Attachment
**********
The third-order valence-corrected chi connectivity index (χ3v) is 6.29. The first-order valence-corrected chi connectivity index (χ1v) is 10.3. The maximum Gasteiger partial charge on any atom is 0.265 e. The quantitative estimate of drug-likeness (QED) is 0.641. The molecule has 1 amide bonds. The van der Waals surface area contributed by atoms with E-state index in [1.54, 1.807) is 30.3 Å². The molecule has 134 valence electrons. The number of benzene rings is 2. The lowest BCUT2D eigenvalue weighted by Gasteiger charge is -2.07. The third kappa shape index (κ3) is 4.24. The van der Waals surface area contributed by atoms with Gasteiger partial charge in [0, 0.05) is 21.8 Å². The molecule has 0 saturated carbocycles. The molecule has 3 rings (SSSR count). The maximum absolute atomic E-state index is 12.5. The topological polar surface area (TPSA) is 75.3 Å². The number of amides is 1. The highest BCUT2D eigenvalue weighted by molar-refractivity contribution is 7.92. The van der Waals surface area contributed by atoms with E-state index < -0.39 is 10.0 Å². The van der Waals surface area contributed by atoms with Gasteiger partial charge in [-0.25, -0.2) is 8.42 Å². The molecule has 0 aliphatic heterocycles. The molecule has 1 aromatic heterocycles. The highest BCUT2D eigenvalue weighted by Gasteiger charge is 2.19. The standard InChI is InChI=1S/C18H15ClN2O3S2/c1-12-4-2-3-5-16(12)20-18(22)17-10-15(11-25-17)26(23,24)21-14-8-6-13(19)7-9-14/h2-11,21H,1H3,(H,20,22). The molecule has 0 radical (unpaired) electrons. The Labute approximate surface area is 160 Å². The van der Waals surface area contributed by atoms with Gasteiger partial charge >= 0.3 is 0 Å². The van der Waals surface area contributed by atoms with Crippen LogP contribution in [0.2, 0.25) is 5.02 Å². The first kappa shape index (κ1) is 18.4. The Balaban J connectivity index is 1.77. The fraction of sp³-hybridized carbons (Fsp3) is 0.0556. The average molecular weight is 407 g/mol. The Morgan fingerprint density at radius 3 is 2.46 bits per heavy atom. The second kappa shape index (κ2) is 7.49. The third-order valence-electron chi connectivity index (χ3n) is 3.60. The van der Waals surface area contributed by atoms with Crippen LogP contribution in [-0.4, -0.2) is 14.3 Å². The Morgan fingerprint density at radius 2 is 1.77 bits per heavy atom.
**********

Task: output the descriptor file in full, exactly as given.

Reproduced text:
The third-order valence-corrected chi connectivity index (χ3v) is 6.29. The first-order valence-corrected chi connectivity index (χ1v) is 10.3. The maximum Gasteiger partial charge on any atom is 0.265 e. The quantitative estimate of drug-likeness (QED) is 0.641. The molecule has 1 amide bonds. The van der Waals surface area contributed by atoms with E-state index in [1.54, 1.807) is 30.3 Å². The molecule has 134 valence electrons. The number of benzene rings is 2. The lowest BCUT2D eigenvalue weighted by Gasteiger charge is -2.07. The third kappa shape index (κ3) is 4.24. The van der Waals surface area contributed by atoms with Gasteiger partial charge in [0, 0.05) is 21.8 Å². The molecule has 0 saturated carbocycles. The molecule has 3 rings (SSSR count). The maximum absolute atomic E-state index is 12.5. The topological polar surface area (TPSA) is 75.3 Å². The number of amides is 1. The highest BCUT2D eigenvalue weighted by molar-refractivity contribution is 7.92. The van der Waals surface area contributed by atoms with E-state index < -0.39 is 10.0 Å². The van der Waals surface area contributed by atoms with Gasteiger partial charge in [-0.25, -0.2) is 8.42 Å². The molecule has 0 aliphatic heterocycles. The molecule has 1 aromatic heterocycles. The highest BCUT2D eigenvalue weighted by Gasteiger charge is 2.19. The standard InChI is InChI=1S/C18H15ClN2O3S2/c1-12-4-2-3-5-16(12)20-18(22)17-10-15(11-25-17)26(23,24)21-14-8-6-13(19)7-9-14/h2-11,21H,1H3,(H,20,22). The molecule has 0 radical (unpaired) electrons. The Labute approximate surface area is 160 Å². The van der Waals surface area contributed by atoms with Gasteiger partial charge >= 0.3 is 0 Å². The van der Waals surface area contributed by atoms with Crippen LogP contribution in [0.2, 0.25) is 5.02 Å². The first kappa shape index (κ1) is 18.4. The Balaban J connectivity index is 1.77. The fraction of sp³-hybridized carbons (Fsp3) is 0.0556. The average molecular weight is 407 g/mol. The Morgan fingerprint density at radius 3 is 2.46 bits per heavy atom. The second kappa shape index (κ2) is 7.49. The third-order valence-electron chi connectivity index (χ3n) is 3.60. The van der Waals surface area contributed by atoms with Crippen LogP contribution in [-0.4, -0.2) is 14.3 Å². The Morgan fingerprint density at radius 2 is 1.77 bits per heavy atom.